• Do not cover or wrap perennials or cedars until the weather turns cold. If you wrap them too early they could still form tender new growth which will be damaged when the real cold comes. Wait until the weather changes, for real, before your wrap any plants.
  • Do not wrap plants in plastic; it has no insulation value. Use cardboard, burlap, or wrap meant specifically for winter protection.
  • If you have any perennials in containers, plant them in the garden before winter. They will not survive above ground. I know there are exceptions, and I’m sure we all rejoice when we hear of a plant surviving the winter in this fashion, but most do not. Avoid the risk and give them a better chance to be here next spring.
  • While it is nice to see a well-cleaned yard in the fall, try not to be overly enthusiastic! Remember that the beneficial bugs like ladybugs need a place to call home over the winter.  If you don’t leave any fallen leaves in your yard, the little garden friends will go to another yard, and in the spring you will wish they were there! So  leave the leaves under your shrubs or in your perennial borders. They will be good mulch for your plants, and winter homes for beneficial insects.

And one final note, be sure to keep a garden journal of what was a success and what was a failure in this year’s garden. Next spring, it will help you when it is time to plant!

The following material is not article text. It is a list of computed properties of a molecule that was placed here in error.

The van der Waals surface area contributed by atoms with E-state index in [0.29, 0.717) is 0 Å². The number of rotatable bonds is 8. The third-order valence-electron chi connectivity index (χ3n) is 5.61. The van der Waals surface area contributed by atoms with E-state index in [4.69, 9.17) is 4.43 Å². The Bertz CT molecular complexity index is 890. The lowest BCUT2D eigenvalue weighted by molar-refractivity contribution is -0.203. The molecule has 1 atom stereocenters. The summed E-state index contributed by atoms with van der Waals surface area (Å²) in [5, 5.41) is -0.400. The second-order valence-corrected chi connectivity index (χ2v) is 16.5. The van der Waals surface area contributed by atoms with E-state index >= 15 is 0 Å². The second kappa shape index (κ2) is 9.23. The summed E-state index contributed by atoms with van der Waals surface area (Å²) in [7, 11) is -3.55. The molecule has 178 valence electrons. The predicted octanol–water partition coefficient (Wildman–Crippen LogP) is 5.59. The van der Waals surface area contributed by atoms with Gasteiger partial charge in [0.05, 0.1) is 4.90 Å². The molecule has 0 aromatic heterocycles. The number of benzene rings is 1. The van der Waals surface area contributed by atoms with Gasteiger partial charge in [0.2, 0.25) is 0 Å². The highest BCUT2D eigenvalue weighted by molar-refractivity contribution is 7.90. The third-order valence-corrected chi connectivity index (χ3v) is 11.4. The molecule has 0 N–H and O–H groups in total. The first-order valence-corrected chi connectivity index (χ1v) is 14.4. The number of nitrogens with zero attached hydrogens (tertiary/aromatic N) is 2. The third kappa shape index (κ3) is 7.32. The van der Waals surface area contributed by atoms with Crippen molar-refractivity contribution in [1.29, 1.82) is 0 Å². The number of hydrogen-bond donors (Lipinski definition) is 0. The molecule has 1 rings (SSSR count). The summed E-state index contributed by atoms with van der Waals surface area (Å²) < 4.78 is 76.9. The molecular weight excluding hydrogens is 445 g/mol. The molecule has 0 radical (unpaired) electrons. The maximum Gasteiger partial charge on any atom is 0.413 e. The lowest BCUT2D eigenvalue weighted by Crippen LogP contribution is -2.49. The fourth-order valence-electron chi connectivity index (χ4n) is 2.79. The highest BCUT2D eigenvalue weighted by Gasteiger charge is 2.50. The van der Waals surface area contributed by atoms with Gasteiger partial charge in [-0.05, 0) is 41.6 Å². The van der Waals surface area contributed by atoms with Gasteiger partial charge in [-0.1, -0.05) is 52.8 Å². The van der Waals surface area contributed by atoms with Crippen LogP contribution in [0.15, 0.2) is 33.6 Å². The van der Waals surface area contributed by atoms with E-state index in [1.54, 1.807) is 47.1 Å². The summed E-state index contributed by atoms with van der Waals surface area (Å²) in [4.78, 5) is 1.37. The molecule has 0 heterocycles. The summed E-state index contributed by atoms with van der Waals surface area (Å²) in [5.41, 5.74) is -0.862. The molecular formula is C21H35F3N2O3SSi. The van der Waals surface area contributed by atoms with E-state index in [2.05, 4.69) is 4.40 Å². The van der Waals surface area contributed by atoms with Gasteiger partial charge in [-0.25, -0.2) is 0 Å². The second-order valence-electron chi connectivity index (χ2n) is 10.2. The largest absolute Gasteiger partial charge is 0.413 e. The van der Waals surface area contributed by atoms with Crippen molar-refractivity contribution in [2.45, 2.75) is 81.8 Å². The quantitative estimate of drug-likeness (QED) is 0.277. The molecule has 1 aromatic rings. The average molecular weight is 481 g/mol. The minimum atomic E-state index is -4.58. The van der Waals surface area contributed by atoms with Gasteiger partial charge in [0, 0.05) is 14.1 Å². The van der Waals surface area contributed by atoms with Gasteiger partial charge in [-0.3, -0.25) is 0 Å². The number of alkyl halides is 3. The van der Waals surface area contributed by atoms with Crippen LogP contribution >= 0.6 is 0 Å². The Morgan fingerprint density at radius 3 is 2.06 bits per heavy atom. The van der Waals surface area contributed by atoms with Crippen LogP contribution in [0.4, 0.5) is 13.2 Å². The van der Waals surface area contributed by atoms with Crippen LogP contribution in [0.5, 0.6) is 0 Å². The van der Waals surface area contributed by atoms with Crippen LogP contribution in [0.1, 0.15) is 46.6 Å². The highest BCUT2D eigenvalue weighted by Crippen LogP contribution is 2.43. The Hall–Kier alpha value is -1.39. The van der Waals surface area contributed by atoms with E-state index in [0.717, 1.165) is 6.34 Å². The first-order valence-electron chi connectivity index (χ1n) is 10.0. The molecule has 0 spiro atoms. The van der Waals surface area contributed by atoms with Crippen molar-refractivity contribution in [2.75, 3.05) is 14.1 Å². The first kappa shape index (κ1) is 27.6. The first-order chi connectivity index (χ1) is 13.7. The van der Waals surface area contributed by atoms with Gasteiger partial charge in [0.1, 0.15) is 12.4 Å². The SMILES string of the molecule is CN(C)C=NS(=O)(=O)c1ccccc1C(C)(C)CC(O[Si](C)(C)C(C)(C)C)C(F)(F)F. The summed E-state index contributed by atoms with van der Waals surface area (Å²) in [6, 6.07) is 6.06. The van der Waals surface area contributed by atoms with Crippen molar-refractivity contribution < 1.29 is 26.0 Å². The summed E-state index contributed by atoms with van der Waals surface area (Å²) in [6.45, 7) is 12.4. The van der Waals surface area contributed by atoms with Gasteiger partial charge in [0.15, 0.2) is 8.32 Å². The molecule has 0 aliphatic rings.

Keep up with your daily garden tours good for the body, good for the soul!

 symbol  Debbie Hayward

October Yorkton and District Horticultural Meeting Wednesday October 18

11.10.2017 | 23:16

The October meeting of 2017 is Wednesday October 16  at 7:00 pm in the Sunshine Room at SIGN on North Street.

Guest Speaker: Sonja Pawliw  ” Creating and maintaining a Terrarium”

Member Participation:

Membership renewal and AGM tickets available

Bring Recipes to hand into Liz for booklet

Yorkton and District Horticultural Society’s Fall Plant

24.9.2017 | 14:57

Thank you to everyone who helped in any way with the Yorkton and District Horticultural Society’s Fall Plant Sale last week; to everyone who brought plants, worked at the plant tables,  answered gardening questions, and of course, to everyone who came and bought new garden treasures!  This is still a fine time to plant new additions to our gardens; in fact, it might be easier on the plants because they can settle in without the high temperatures of just a few weeks ago.